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Why it matters to show diversity in children's books, especially at Christmas

Why it matters to show diversity in children's books, especially at Christmas

Parent and a child reading a pop-up book together. The child is wearing a reindeer sweater.

Plenty of families this December will be flipping through “T’was the Night Before Christmas," or “A Christmas Carol.” They’re often considered required seasonal entertainment, like “Home Alone” or “Die Hard.”

But two authors of colour are urging parents and children to remember to snuggle up and also read books where the main characters aren’t just white, but also Black, such as in “Grace at Christmas;” Latinx, such as in “Too Many Tamales” and “N is for Navidad;” Asian, such as in “Yoon and the Christmas Mitten;” or South Asian, such as in “The Night the Reindeer Saved Christmas” written by British South Asian author Raj Kaur Khaira.

At the height of protests against anti-Black racism this summer, there was a surge in interest of literature touching on Blackness, race and diverse perspectives. And, at the time, Carl James, professor and Jean Augustine Chair in Education, Community and Diaspora at York University’s Faculty of Education, told, it was vital for parents of all races to openly discuss these issues with younger generations and to start while they were constructing ideas about race.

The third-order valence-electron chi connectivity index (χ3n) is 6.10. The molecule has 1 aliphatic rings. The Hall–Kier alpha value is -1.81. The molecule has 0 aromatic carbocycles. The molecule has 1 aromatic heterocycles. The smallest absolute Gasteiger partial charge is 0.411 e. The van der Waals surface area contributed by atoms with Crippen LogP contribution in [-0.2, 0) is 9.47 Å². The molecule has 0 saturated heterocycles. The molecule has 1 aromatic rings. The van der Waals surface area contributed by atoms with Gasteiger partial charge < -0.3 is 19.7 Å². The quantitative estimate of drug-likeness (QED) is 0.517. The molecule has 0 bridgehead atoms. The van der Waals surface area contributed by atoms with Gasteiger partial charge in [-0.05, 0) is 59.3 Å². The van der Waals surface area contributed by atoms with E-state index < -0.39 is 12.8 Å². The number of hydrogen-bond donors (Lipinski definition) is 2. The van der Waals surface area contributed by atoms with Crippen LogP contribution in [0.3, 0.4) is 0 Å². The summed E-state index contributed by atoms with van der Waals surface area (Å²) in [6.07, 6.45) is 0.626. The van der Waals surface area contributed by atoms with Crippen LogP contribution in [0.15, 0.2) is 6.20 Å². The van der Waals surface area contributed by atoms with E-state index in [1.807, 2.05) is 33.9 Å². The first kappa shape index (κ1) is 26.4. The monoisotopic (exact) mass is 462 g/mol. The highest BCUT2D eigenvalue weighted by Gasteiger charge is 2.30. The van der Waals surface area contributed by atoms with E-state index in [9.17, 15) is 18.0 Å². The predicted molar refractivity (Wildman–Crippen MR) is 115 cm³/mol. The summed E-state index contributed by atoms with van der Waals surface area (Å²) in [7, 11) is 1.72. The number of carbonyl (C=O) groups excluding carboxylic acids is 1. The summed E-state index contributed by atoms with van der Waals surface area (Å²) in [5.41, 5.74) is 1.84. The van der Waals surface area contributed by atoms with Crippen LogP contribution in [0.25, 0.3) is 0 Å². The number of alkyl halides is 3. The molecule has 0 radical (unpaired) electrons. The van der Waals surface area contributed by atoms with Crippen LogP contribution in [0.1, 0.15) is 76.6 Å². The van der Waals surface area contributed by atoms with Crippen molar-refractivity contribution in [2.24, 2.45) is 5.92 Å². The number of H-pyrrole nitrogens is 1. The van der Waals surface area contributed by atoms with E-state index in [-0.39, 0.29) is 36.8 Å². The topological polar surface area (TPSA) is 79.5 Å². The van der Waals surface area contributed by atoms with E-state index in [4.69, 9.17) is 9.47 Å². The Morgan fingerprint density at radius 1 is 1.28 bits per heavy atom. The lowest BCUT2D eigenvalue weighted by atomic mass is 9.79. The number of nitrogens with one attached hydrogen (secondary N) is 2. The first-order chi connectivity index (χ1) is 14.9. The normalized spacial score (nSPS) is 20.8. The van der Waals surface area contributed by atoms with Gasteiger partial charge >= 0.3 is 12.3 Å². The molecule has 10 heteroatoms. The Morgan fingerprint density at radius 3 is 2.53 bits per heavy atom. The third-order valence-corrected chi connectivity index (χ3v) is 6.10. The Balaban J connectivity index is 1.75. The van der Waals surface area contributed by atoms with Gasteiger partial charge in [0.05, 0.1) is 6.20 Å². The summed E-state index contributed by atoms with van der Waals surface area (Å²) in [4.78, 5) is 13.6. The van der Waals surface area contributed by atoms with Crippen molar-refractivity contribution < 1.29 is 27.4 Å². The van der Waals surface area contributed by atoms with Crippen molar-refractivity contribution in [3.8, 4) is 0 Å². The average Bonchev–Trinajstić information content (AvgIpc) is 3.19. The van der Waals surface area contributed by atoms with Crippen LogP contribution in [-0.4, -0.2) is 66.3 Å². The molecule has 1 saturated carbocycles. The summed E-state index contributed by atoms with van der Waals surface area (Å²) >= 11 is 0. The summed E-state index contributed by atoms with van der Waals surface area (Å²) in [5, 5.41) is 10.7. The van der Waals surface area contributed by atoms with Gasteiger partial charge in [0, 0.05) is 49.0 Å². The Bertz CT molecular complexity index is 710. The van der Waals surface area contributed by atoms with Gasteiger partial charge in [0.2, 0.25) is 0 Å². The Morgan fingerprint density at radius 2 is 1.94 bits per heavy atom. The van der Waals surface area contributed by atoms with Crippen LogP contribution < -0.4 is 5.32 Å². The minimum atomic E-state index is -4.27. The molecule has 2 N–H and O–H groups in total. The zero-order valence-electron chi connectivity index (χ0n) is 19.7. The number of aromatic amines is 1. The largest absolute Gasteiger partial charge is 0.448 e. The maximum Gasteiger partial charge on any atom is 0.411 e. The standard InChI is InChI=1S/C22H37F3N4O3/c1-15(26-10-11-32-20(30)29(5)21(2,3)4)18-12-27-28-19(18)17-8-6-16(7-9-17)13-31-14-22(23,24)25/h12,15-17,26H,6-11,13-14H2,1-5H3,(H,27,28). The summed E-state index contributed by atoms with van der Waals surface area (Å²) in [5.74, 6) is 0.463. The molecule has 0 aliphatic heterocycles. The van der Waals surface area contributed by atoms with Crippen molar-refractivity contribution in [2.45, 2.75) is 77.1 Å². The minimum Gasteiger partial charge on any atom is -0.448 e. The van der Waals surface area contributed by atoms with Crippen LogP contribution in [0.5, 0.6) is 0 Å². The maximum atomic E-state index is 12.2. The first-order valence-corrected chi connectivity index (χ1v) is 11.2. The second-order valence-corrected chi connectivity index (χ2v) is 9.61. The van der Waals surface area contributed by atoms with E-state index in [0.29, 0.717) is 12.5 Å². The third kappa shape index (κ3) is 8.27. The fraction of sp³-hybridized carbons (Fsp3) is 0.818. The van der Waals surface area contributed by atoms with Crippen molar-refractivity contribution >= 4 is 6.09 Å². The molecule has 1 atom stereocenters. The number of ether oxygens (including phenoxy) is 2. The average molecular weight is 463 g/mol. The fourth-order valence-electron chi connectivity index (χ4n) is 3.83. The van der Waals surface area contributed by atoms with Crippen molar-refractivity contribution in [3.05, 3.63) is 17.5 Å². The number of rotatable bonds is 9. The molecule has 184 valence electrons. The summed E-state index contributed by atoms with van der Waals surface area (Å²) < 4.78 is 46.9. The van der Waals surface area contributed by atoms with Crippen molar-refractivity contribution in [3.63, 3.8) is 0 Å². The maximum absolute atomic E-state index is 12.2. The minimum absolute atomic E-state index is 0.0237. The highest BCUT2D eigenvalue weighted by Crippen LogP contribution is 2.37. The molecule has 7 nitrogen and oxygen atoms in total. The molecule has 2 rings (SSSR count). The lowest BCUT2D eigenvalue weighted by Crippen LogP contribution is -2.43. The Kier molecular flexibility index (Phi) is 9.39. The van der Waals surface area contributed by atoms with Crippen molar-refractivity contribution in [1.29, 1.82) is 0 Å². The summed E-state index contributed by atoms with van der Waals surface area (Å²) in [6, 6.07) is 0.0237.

“All of us have different histories and those histories are rooted in the stories that we tell and our relationship to the state so, therefore, it’s not one blank all-racialized group,” he said. “We have to pay attention to some of these differences because those differences inform how we see the different groups.”

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